ANNAPOLIS, Md. (AP) — Gov. Martin O’Malley said Friday he will push harder for a same-sex marriage measure in Maryland next year if it mirrors legislation that passed in New York after changes were made to protect religious freedom.

“I think we can learn from what they did,” O’Malley, a Democrat, said while attending the National Governors Association meeting in Salt Lake City. “One of the things we’re looking at in the drafting is how their clauses with regard to religious freedom were different from ours. That might improve our efforts. And I certainly plan to be very active in support of it, and we’ll have other announcements in upcoming months.”

O’Malley said he is talking with a broad coalition that has formed around the issue.

Gay marriage legislation passed the Maryland Senate this year, but stalled in the House of Delegates. The House sent the bill back to committee after it was determined it was a few votes short.

While O’Malley said he would have signed the bill this year if it had passed, he did not include it in his list of legislative priorities. Now he said he believes he can help make more of a difference in another try.

“There are times in Annapolis when a governor’s support can move an issue over the goal line…. This is one of those issues that can be resolved, as New York showed, with proper protections in place for religious freedoms,” O’Malley said.

Religious exemptions were critical to the New York measure’s passage. That bill was changed so that state and local governments could not penalize or withhold benefits from a religious institution or a nonprofit under its control for barring access to same-sex ceremonies.

In Maryland, same-sex marriage supporters rekindled debate on the issue this week by announcing the new coalition to push for passage next year. Their announcement brought a swift response from opponents, who vowed to return to Annapolis to keep Maryland’s marriage laws unchanged.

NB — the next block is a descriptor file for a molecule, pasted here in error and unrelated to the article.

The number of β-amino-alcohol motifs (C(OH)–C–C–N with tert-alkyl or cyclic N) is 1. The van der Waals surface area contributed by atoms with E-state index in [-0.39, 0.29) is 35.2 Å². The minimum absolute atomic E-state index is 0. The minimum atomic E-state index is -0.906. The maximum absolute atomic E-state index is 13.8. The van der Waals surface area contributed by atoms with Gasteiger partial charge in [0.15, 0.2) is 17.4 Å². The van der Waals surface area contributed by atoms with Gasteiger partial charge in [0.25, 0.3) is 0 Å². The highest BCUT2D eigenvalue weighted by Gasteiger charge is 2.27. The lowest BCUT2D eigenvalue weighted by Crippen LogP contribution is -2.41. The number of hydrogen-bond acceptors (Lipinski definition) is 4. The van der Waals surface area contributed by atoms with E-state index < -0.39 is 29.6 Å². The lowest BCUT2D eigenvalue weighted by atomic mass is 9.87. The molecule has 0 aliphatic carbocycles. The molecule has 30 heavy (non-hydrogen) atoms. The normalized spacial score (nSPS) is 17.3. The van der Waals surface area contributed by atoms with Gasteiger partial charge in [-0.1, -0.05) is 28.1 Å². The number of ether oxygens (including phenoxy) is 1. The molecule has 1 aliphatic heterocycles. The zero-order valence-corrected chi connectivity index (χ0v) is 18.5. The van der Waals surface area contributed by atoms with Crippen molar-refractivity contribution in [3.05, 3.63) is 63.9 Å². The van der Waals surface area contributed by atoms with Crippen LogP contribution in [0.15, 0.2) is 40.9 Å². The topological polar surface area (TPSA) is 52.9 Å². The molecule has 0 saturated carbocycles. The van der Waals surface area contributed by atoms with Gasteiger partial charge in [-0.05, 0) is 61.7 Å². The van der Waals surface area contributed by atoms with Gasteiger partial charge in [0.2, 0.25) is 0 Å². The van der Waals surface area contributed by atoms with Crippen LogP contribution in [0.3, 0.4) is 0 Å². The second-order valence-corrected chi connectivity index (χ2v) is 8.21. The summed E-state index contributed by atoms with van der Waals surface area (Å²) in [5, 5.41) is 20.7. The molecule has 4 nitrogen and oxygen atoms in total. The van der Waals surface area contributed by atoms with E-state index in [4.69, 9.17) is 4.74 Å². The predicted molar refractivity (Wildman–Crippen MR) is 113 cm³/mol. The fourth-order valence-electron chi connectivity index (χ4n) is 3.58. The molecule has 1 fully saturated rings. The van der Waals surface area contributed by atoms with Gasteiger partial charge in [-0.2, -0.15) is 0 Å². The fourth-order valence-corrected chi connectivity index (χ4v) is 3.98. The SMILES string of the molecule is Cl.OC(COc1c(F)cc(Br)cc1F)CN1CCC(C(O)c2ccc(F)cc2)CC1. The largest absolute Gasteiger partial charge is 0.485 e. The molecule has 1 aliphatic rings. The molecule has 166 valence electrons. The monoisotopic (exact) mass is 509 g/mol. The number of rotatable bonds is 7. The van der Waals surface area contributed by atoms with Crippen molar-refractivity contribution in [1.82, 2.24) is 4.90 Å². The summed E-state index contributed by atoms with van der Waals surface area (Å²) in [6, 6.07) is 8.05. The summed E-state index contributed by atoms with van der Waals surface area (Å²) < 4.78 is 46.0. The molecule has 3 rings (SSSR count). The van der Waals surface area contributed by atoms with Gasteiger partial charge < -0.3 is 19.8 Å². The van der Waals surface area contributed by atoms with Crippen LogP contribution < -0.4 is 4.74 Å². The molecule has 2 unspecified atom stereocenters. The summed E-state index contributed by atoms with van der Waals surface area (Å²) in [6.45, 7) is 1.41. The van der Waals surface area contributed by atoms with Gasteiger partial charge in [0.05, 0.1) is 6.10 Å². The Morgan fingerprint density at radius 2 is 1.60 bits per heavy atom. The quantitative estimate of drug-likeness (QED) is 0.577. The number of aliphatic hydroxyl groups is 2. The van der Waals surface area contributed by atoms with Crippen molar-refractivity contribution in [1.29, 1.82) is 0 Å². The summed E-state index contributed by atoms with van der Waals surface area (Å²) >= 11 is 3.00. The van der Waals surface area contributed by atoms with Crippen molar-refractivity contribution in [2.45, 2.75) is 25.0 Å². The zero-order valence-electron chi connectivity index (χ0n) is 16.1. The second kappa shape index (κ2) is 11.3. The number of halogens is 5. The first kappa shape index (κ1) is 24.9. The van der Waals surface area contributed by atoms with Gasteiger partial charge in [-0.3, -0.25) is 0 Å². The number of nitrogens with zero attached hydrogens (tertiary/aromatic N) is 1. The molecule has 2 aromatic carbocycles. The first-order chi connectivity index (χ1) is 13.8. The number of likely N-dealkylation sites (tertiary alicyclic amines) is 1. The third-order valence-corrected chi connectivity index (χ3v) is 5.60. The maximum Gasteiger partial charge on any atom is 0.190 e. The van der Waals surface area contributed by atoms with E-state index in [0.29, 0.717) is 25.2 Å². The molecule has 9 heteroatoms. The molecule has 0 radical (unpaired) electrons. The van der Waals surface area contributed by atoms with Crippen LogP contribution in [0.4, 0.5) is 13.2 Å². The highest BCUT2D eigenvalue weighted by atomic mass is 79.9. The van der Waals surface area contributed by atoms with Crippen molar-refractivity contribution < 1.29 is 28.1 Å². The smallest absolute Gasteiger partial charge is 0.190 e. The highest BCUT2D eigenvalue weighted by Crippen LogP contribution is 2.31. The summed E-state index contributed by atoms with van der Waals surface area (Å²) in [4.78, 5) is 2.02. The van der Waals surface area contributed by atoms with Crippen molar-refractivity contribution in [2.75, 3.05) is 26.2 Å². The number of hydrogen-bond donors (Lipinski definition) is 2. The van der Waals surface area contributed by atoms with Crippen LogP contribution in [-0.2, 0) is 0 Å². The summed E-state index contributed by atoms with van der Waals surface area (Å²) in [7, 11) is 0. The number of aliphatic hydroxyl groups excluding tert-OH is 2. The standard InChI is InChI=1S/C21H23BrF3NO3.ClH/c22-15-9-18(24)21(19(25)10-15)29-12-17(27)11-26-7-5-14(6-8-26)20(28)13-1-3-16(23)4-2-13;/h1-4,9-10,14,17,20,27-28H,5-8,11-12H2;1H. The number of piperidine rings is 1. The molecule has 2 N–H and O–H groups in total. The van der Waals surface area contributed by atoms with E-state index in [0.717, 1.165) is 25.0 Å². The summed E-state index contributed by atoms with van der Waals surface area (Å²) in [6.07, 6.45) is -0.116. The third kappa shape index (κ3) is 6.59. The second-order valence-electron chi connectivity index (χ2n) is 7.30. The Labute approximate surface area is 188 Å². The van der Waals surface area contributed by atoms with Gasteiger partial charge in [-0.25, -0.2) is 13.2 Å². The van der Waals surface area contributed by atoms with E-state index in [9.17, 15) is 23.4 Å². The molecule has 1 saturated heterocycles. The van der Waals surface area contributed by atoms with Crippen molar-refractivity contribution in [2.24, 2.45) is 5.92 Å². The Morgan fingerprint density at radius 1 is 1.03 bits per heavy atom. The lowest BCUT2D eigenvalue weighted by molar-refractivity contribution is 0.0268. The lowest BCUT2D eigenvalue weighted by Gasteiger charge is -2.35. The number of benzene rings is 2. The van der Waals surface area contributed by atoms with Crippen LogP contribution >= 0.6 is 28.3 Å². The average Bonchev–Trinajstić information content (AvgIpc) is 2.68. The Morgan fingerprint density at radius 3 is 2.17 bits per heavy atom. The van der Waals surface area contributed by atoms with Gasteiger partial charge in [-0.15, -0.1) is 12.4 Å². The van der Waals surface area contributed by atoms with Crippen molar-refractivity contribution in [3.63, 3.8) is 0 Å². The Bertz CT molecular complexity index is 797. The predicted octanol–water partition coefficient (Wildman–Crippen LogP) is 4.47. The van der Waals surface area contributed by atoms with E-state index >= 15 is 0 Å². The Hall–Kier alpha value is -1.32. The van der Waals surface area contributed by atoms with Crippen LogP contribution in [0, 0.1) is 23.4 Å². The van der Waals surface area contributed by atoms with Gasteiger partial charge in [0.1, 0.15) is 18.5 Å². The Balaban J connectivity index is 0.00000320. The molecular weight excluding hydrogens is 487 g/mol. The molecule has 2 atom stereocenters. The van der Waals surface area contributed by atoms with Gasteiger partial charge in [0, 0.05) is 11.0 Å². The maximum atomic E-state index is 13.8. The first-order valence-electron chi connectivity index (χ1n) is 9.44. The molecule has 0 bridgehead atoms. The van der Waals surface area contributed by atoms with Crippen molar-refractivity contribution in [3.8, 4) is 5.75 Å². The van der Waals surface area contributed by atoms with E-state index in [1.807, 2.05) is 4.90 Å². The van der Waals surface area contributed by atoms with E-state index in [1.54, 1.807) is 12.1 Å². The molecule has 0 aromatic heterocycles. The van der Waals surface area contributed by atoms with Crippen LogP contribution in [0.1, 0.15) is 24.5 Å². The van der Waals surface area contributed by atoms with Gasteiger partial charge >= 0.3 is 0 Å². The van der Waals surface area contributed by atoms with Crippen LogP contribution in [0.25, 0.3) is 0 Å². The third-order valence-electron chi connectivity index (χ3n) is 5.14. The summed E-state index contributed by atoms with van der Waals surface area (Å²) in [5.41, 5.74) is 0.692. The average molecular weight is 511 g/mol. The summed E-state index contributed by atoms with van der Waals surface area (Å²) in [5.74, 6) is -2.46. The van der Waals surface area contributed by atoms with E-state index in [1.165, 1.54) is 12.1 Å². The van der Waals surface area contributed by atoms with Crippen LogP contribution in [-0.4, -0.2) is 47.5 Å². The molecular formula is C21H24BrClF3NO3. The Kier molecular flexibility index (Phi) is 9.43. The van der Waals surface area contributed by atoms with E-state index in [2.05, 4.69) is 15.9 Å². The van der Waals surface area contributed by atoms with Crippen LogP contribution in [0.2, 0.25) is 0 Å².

Opponents underscored the state’s mechanism for voters to petition legislation to the ballot, a petition process currently being used by opponents of separate legislation that would allow in-state tuition for illegal immigrants under certain circumstances.

State Sen. Richard Madaleno, a Montgomery County Democrat, said he met with the governor to discuss same-sex marriage legislation.

“The governor is interested in understanding the differences in the bill that passed the Maryland Senate, the new law enacted in New York and what religious exemptions are elsewhere in the country,” Madaleno, an openly gay lawmaker, said.

Madaleno also said the legislation is still very much under discussion.

“I think there are many people who are hopeful that the governor will decide to introduce this bill next year,” Madaleno said.

Joe Bryce, O’Malley’s chief legislative officer, said the administration is having internal discussions about legislation and meeting with lawmakers.

(Copyright 2011 by The Associated Press. All Rights Reserved.)

Comments (2)
  1. Summer says:

    O’malley is just like any other wishy washy politician who cares only about getting votes for his next election. When our state actually had a sound gay marriage bill that protected religious freedom he said he’d sign the bill if the house passed it, but also encouraged a petition to put it on the ballot to let the people vote…why?? Because he didn’t care about the issue then and he doesn’t care now…his advisors just told him to wise up to the trends of americans and support it so he can hopefully be on a presidential ballot in the near future. I’ll be glad when he’s out of annapolis; he’s not doing anything to help our state, only to help is own agenda

  2. Realist says:

    O’Malley expressing support of a gay marriage bill? Is that news? Is that a surprise to anyone? He doesn’t care at all – he doesn’t care about the gay marriage issue, he doesn’t care about his stand on abortion? Ask him his stand on both of these issues when he’s coming out of St. Mary’s Church in Annapolis after 5:30 Mass or coming out of 11:00 Mass at St. John Neuman. He’ll do anything to further his political career.

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